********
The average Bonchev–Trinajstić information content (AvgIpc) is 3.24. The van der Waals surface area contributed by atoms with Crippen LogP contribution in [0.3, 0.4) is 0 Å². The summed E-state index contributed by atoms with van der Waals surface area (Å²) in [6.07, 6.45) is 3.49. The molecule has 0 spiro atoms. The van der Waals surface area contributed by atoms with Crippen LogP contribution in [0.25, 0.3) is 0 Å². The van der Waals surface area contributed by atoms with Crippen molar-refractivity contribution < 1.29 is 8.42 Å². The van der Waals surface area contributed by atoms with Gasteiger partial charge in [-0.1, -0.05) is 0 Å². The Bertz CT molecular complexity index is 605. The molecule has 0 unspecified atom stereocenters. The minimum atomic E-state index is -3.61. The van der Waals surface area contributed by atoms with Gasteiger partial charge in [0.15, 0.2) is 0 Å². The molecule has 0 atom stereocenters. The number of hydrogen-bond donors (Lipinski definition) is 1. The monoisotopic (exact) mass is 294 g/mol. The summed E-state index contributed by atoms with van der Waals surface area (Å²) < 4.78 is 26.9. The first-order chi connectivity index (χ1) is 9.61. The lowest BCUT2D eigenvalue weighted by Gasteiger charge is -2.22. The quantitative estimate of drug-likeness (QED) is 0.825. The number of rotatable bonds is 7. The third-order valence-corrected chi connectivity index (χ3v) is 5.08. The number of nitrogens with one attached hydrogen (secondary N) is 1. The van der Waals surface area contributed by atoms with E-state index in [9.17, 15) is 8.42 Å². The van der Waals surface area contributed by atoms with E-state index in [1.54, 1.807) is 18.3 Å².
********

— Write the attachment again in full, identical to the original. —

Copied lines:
The average Bonchev–Trinajstić information content (AvgIpc) is 3.24. The van der Waals surface area contributed by atoms with Crippen LogP contribution in [0.3, 0.4) is 0 Å². The summed E-state index contributed by atoms with van der Waals surface area (Å²) in [6.07, 6.45) is 3.49. The molecule has 0 spiro atoms. The van der Waals surface area contributed by atoms with Crippen LogP contribution in [0.25, 0.3) is 0 Å². The van der Waals surface area contributed by atoms with Crippen molar-refractivity contribution < 1.29 is 8.42 Å². The van der Waals surface area contributed by atoms with Gasteiger partial charge in [-0.1, -0.05) is 0 Å². The Bertz CT molecular complexity index is 605. The molecule has 0 unspecified atom stereocenters. The minimum atomic E-state index is -3.61. The van der Waals surface area contributed by atoms with Gasteiger partial charge in [0.15, 0.2) is 0 Å². The molecule has 0 atom stereocenters. The number of hydrogen-bond donors (Lipinski definition) is 1. The monoisotopic (exact) mass is 294 g/mol. The summed E-state index contributed by atoms with van der Waals surface area (Å²) < 4.78 is 26.9. The first-order chi connectivity index (χ1) is 9.61. The lowest BCUT2D eigenvalue weighted by Gasteiger charge is -2.22. The quantitative estimate of drug-likeness (QED) is 0.825. The number of rotatable bonds is 7. The third-order valence-corrected chi connectivity index (χ3v) is 5.08. The number of nitrogens with one attached hydrogen (secondary N) is 1. The van der Waals surface area contributed by atoms with E-state index in [9.17, 15) is 8.42 Å². The van der Waals surface area contributed by atoms with E-state index in [1.54, 1.807) is 18.3 Å².